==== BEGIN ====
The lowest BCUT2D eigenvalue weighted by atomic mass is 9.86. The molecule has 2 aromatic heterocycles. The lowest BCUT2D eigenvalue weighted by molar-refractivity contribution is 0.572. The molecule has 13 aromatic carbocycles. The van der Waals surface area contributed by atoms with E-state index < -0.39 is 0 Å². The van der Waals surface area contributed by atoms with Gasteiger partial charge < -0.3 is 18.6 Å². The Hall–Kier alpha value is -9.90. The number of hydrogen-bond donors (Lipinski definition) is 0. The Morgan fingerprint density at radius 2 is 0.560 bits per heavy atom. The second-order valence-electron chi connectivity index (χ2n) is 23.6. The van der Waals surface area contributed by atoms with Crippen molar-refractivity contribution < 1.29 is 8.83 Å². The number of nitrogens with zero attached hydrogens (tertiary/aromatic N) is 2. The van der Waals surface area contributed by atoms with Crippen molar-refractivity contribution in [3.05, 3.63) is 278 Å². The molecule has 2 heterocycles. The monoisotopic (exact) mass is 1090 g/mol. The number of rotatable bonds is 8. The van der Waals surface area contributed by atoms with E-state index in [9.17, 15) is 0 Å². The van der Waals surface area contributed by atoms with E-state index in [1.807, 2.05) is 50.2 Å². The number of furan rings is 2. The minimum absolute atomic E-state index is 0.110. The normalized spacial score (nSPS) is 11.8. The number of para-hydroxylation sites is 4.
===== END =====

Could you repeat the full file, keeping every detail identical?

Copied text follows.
The lowest BCUT2D eigenvalue weighted by atomic mass is 9.86. The molecule has 2 aromatic heterocycles. The lowest BCUT2D eigenvalue weighted by molar-refractivity contribution is 0.572. The molecule has 13 aromatic carbocycles. The van der Waals surface area contributed by atoms with E-state index < -0.39 is 0 Å². The van der Waals surface area contributed by atoms with Gasteiger partial charge < -0.3 is 18.6 Å². The Hall–Kier alpha value is -9.90. The number of hydrogen-bond donors (Lipinski definition) is 0. The Morgan fingerprint density at radius 2 is 0.560 bits per heavy atom. The second-order valence-electron chi connectivity index (χ2n) is 23.6. The van der Waals surface area contributed by atoms with Crippen molar-refractivity contribution < 1.29 is 8.83 Å². The number of nitrogens with zero attached hydrogens (tertiary/aromatic N) is 2. The van der Waals surface area contributed by atoms with Crippen molar-refractivity contribution in [3.05, 3.63) is 278 Å². The molecule has 2 heterocycles. The monoisotopic (exact) mass is 1090 g/mol. The number of rotatable bonds is 8. The van der Waals surface area contributed by atoms with E-state index in [9.17, 15) is 0 Å². The van der Waals surface area contributed by atoms with E-state index in [1.807, 2.05) is 50.2 Å². The number of furan rings is 2. The minimum absolute atomic E-state index is 0.110. The normalized spacial score (nSPS) is 11.8. The number of para-hydroxylation sites is 4.